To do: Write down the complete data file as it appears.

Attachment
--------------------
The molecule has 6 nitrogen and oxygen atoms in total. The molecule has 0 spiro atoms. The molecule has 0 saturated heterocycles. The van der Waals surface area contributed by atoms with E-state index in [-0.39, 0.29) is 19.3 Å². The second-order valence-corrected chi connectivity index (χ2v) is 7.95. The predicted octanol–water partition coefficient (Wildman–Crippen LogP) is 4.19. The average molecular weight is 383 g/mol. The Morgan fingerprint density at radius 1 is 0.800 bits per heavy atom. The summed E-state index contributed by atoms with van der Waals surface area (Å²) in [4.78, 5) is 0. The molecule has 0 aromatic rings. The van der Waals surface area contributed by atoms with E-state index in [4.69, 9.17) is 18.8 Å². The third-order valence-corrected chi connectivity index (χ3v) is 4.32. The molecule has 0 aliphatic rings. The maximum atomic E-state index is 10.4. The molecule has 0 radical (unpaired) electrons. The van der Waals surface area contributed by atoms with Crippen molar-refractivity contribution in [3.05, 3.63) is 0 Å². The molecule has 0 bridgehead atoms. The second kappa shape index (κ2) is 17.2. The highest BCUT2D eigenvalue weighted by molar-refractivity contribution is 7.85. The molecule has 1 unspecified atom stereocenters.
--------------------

The molecule has 6 nitrogen and oxygen atoms in total. The molecule has 0 spiro atoms. The molecule has 0 saturated heterocycles. The van der Waals surface area contributed by atoms with E-state index in [-0.39, 0.29) is 19.3 Å². The second-order valence-corrected chi connectivity index (χ2v) is 7.95. The predicted octanol–water partition coefficient (Wildman–Crippen LogP) is 4.19. The average molecular weight is 383 g/mol. The Morgan fingerprint density at radius 1 is 0.800 bits per heavy atom. The summed E-state index contributed by atoms with van der Waals surface area (Å²) in [4.78, 5) is 0. The molecule has 0 aromatic rings. The van der Waals surface area contributed by atoms with E-state index in [4.69, 9.17) is 18.8 Å². The third-order valence-corrected chi connectivity index (χ3v) is 4.32. The molecule has 0 aliphatic rings. The maximum atomic E-state index is 10.4. The molecule has 0 radical (unpaired) electrons. The van der Waals surface area contributed by atoms with Crippen molar-refractivity contribution in [3.05, 3.63) is 0 Å². The molecule has 0 bridgehead atoms. The second kappa shape index (κ2) is 17.2. The highest BCUT2D eigenvalue weighted by molar-refractivity contribution is 7.85. The molecule has 1 unspecified atom stereocenters.